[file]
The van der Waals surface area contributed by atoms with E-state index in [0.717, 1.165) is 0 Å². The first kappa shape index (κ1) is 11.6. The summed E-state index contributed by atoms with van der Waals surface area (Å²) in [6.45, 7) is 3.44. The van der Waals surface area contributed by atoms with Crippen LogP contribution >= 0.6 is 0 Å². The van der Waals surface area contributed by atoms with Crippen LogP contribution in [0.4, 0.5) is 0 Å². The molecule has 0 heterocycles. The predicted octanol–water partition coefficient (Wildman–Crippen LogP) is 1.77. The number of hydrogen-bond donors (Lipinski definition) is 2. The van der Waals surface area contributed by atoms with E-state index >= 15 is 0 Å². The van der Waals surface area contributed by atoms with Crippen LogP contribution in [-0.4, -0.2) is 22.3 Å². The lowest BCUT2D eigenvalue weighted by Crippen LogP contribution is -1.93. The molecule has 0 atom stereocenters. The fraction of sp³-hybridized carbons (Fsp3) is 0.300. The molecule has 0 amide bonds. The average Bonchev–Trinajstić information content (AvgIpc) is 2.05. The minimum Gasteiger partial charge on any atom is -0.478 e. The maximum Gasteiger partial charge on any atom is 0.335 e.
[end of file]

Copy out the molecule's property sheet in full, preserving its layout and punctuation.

The van der Waals surface area contributed by atoms with E-state index in [0.717, 1.165) is 0 Å². The first kappa shape index (κ1) is 11.6. The summed E-state index contributed by atoms with van der Waals surface area (Å²) in [6.45, 7) is 3.44. The van der Waals surface area contributed by atoms with Crippen LogP contribution >= 0.6 is 0 Å². The van der Waals surface area contributed by atoms with Crippen LogP contribution in [0.4, 0.5) is 0 Å². The molecule has 0 heterocycles. The predicted octanol–water partition coefficient (Wildman–Crippen LogP) is 1.77. The number of hydrogen-bond donors (Lipinski definition) is 2. The van der Waals surface area contributed by atoms with E-state index >= 15 is 0 Å². The van der Waals surface area contributed by atoms with Crippen LogP contribution in [-0.4, -0.2) is 22.3 Å². The lowest BCUT2D eigenvalue weighted by Crippen LogP contribution is -1.93. The molecule has 0 atom stereocenters. The fraction of sp³-hybridized carbons (Fsp3) is 0.300. The molecule has 0 amide bonds. The average Bonchev–Trinajstić information content (AvgIpc) is 2.05. The minimum Gasteiger partial charge on any atom is -0.478 e. The maximum Gasteiger partial charge on any atom is 0.335 e.